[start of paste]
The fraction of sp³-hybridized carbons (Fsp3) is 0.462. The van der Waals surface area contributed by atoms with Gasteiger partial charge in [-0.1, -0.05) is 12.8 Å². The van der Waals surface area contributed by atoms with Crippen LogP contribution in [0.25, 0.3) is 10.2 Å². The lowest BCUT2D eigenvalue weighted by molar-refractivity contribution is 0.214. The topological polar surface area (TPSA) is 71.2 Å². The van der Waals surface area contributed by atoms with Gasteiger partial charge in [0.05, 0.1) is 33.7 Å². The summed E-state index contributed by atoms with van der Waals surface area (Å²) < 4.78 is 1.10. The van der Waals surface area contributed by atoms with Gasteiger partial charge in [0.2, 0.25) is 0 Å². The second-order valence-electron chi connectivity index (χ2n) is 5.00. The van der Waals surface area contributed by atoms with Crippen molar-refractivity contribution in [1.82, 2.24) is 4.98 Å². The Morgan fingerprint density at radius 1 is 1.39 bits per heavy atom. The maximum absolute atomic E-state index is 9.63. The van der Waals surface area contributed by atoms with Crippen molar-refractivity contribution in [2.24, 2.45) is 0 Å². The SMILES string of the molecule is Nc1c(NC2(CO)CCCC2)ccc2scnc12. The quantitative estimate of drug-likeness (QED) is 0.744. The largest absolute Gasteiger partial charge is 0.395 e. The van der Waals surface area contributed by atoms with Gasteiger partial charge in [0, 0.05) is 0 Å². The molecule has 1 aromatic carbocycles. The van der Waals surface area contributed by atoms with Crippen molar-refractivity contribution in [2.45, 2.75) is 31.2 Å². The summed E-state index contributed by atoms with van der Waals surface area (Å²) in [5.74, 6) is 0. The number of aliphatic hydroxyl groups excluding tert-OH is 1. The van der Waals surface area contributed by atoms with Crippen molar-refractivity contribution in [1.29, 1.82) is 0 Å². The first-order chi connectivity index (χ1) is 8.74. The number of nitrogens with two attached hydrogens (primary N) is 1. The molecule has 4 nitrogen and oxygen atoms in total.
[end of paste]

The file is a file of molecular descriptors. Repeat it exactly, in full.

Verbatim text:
The fraction of sp³-hybridized carbons (Fsp3) is 0.462. The van der Waals surface area contributed by atoms with Gasteiger partial charge in [-0.1, -0.05) is 12.8 Å². The van der Waals surface area contributed by atoms with Crippen LogP contribution in [0.25, 0.3) is 10.2 Å². The lowest BCUT2D eigenvalue weighted by molar-refractivity contribution is 0.214. The topological polar surface area (TPSA) is 71.2 Å². The van der Waals surface area contributed by atoms with Gasteiger partial charge in [0.05, 0.1) is 33.7 Å². The summed E-state index contributed by atoms with van der Waals surface area (Å²) < 4.78 is 1.10. The van der Waals surface area contributed by atoms with Gasteiger partial charge in [0.2, 0.25) is 0 Å². The second-order valence-electron chi connectivity index (χ2n) is 5.00. The van der Waals surface area contributed by atoms with Crippen molar-refractivity contribution in [1.82, 2.24) is 4.98 Å². The Morgan fingerprint density at radius 1 is 1.39 bits per heavy atom. The maximum absolute atomic E-state index is 9.63. The van der Waals surface area contributed by atoms with Crippen molar-refractivity contribution in [2.24, 2.45) is 0 Å². The SMILES string of the molecule is Nc1c(NC2(CO)CCCC2)ccc2scnc12. The quantitative estimate of drug-likeness (QED) is 0.744. The largest absolute Gasteiger partial charge is 0.395 e. The van der Waals surface area contributed by atoms with Gasteiger partial charge in [0, 0.05) is 0 Å². The molecule has 1 aromatic carbocycles. The van der Waals surface area contributed by atoms with Crippen molar-refractivity contribution in [2.45, 2.75) is 31.2 Å². The summed E-state index contributed by atoms with van der Waals surface area (Å²) in [5.74, 6) is 0. The number of aliphatic hydroxyl groups excluding tert-OH is 1. The van der Waals surface area contributed by atoms with Crippen molar-refractivity contribution in [1.29, 1.82) is 0 Å². The first-order chi connectivity index (χ1) is 8.74. The number of nitrogens with two attached hydrogens (primary N) is 1. The molecule has 4 nitrogen and oxygen atoms in total.